Q: Why did you choose poetry as a medium of expression?
A: Poetry, in my opinion, is such a medium in literature that enables the writer or the poet to record his emotions, feelings and thoughts in a manner he likes suitable. In my case, I realized that I could express myself in a better and more comfortable way when I used poetry as a medium rather than prose. Thus, I choose poetry over prose.

Q. Describe the creation process of your current poetry book “Bouquet-of feelings, emotions and thoughts..”?
A: As mentioned already in my answer to the first question, my initial collection of poem was   meant to be only stored in some folder in my laptop as my personal collection or be a part of my online blog. Upon the unfortunate and sudden demise of my Mother due to cancer, I embarked upon the journey of compiling my poems and writing a few more poems dedicated to my Mother. Actually, I wanted to dedicate something to my late Mother which she loved the most about me.  It was none other than my hobby of writing.  Hence, the final manuscript of Bouquet came into being which I first forwarded to several publishers. There were of course rejections in the beginning and finally, Dreamhouse Publications came accepted my manuscript. Rest is history.

Q. What were the major obstacles in the creation of this book and how did you solve them?

A: First, it was editing and proofreading which consumed most of the time before the manuscript got ready publishing.  Secondly, searching suitable publishers who are interested for poetry books and thirdly, the most important and difficult part, mustering the courage and patience to face and accept rejections from publishers.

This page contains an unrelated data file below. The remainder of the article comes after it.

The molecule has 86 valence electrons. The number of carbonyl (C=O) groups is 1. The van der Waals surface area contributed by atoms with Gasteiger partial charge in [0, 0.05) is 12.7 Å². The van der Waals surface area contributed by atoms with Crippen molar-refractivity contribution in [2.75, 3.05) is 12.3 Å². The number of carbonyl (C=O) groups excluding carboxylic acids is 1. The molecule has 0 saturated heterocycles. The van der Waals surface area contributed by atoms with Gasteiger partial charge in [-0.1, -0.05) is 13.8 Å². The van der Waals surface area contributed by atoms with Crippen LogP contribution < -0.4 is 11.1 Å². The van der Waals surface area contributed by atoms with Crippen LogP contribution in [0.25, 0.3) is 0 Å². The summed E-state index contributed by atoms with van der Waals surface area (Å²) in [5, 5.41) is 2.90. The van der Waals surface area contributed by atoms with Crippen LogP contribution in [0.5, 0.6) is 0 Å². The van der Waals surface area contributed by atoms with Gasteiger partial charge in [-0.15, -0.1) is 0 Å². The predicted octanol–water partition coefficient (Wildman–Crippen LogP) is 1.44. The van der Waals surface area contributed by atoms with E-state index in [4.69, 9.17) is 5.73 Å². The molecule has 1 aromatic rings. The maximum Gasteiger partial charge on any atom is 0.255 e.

The solution to all these obstacles, in fact, lies within us: lots of perseverance, patience and self-belief.

Q. How was the process of being published?
 A: Manuscript acceptance by the publisher, followed by editing and proof-reading. Once the manuscript was ready for publishing, it was the cover design and formatting. But before the start of the formal process of publishing, I entered into a contract with the publisher also paid reasonable amount towards a publishing package which included the all the above processes along with marketing, promotion and distribution (both online and offline).

      Q.   Are you a methodical writer?
A: I must confess here, I am not completely a methodical writer because I often tend get bored being methodical while writing.

Q. Tell us a little about your upcoming literary work?